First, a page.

Also, only 4WD models with the Rear Diff Locker have ATRAC capability. Even then, you need the $50 ATRAC switch installed to use this system if you didn't purchase either Upgrade Pkgs with your FJ (UP or UR).
*AT: to go into 4Lo, stop, put into Nuetral, then shift into 4Lo (short knob).
MT: refer to manual, sorry I have the AT.

Auto LSD: found on 2WD models. Similar to ATRAC for 4WD. Must press the Auto LSD button/switch to activate it.

VSC (vehicle stability control) : integrates ABS, TRACtion control, engine control, etc to prevent the vehicle from skidding when cornering. Prevents oversteering or understeering & will save your ass if your car loses control (Thai). Detects angular momentum and tries to control direction of skid. VSC is automatically activated when the FJ reachs 9mph or 15km/h.
*VSC automatically turns itself off (VSC off light on dash comes on) when 4H/HL or 4Lo/LL is activated (AT/MT) or when the Rear Diff is locked. VSC is for preventing rollovers at high speeds thus not used while wheelin' in 4Lo/4H.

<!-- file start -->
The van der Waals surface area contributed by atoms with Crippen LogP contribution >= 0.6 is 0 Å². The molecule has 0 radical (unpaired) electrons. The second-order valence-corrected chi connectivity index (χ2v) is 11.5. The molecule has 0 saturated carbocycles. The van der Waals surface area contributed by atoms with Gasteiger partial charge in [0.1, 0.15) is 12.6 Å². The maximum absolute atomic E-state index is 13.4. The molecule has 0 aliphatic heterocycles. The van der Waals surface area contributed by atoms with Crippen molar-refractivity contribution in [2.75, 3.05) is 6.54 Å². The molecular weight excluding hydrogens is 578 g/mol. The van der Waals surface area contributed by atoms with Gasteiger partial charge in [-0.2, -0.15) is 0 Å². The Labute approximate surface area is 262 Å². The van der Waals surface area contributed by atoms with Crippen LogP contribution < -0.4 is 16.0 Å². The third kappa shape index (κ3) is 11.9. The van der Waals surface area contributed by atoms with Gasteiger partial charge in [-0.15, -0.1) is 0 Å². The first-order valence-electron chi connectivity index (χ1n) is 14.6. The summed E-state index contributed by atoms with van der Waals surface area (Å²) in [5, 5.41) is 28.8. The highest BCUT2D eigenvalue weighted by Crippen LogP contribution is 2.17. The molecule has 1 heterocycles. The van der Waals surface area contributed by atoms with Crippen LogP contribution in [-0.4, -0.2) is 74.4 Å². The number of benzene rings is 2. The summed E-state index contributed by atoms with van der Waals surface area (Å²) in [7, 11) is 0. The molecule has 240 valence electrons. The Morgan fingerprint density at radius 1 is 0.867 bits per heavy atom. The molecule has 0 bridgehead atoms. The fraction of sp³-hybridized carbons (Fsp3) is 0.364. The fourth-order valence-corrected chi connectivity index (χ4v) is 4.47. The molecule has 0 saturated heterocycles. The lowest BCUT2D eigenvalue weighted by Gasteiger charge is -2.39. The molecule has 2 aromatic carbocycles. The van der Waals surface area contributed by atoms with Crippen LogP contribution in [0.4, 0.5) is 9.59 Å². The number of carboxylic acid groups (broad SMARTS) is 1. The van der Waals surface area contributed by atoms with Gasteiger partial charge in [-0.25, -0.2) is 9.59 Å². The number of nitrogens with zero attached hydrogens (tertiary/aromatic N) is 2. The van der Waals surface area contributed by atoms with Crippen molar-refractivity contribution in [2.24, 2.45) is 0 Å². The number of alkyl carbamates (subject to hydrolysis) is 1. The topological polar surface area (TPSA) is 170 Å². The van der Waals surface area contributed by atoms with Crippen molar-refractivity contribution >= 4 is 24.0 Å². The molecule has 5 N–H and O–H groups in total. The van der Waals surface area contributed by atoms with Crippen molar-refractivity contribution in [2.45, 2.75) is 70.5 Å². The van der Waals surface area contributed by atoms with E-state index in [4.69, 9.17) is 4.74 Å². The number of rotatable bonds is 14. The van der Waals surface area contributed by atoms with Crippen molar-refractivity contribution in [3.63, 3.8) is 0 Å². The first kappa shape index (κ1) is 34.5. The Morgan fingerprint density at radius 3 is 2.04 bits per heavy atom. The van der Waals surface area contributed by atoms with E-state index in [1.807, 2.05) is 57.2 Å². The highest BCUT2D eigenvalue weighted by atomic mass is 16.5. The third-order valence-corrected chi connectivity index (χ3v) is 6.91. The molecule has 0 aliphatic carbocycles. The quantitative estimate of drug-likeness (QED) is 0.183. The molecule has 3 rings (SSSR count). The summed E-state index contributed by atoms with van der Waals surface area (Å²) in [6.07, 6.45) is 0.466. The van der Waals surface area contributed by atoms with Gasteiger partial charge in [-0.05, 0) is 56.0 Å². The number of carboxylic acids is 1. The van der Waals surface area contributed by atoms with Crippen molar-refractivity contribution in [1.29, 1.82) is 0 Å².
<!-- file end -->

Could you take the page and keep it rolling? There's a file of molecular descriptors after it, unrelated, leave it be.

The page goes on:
Rear Diff Locker
: Not all 4WD models come with this. Switch/button activated. You must be in 4Lo or LL. It locks the rear axle so that it acts as one rod. If one wheel turns, so must the other so that not all power/torque is lost to the spinning wheel. Diff b/t Rear Locker and ATRAC is that with
Rear Diff Locker, both rear wheels spin in unison and steering tends to be rather difficult (so be careful near small ledges, ruts, drop offs). ATRAC, rear wheels are not locked and steering is not comprimised so you have more control of the vehicle. Apparently one works better than the other for certain situations while wheelin or you can do the Atrac-Locker Hack and have the best of Both worlds.